Because frequently we'll get calls from them, we'll get inquiries from them,
what do I do, how do I address these issues.
SMITH: What you're talking about here in terms of your company and the tobacco
industry is an enormous effort, what does it cost to fight something like
this in terms of legal costs -- what did you say 40,000 pages of documents
-- a lot of typing of xeroxing -- are we into tens of millions of dollars
to deal with something for your company and repeat it for Brown and Williamson,
Phillip Morris, repeat it for others...what does it cost?
BLIXT: Well, certainly, Rick, whenever there's a proposal by the federal
government to totally disrupt our business, to attack our industry, to attack
the consumer's right to have access to these products which are totally
legal in this country and try to limit the ability of people to have freedom
to choose, to smoke if they want to, we as a tobacco company are willing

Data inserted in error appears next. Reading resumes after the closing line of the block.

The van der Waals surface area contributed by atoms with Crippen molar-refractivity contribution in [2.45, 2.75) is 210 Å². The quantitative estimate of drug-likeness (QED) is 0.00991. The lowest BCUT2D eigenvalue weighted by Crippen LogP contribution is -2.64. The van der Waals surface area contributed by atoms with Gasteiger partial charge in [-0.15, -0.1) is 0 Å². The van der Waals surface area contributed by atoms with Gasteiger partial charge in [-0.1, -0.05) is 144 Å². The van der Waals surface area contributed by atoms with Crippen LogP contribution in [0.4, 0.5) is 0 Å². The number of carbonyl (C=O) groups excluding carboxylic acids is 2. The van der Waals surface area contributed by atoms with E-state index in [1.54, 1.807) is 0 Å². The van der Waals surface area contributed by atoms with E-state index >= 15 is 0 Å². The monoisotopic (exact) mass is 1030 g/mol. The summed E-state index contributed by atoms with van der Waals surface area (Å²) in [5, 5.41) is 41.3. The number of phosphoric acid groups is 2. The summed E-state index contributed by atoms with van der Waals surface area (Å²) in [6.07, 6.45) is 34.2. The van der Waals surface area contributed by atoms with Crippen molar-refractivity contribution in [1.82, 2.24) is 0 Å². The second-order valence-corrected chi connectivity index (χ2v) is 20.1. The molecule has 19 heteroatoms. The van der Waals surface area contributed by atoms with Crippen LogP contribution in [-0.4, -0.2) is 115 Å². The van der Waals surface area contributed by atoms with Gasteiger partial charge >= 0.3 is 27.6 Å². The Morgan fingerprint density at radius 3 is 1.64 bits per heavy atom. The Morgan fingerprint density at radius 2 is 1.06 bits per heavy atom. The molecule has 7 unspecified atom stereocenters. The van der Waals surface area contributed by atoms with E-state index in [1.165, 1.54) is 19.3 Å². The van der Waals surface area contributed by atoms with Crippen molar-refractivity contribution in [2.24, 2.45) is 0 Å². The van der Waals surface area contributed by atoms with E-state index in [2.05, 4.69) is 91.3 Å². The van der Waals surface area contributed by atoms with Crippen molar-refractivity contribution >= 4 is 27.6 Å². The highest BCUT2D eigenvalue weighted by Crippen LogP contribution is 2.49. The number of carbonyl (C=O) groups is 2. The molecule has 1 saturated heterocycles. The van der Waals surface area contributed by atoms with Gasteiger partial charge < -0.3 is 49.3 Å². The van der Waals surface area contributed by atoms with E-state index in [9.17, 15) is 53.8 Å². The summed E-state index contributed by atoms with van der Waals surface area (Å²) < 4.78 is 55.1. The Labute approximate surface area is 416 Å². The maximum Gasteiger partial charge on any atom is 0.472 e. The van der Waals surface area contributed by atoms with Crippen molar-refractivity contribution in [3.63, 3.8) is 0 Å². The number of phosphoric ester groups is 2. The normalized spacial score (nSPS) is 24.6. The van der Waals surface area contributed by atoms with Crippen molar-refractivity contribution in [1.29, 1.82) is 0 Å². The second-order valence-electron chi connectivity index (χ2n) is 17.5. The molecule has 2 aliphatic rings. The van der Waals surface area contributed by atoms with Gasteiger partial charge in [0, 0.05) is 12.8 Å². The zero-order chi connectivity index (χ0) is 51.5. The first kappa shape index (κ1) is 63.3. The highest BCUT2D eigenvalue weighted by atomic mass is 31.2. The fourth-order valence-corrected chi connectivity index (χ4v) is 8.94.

to spend whatever it costs to insure that that illegal action doesn't --
doesn't get taken. And I think your characterization of tens of millions
is probably accurate.
Congress & Lobbyists: The Inside Influence Game
SMITH: What about in terms of communicating with
Congress?... Isn't it very similar to a political campaign in some ways?
BLIXT: Well, it's an expensive operation, but it's the right thing to do
for our customers who want to have the ability to choose to smoke and to
have access to products. And it's the cost of us -- to us of doing business
and a cost that we have to do to enable our customers to have the right
to smoke and the right to purchase this legal product if they choose to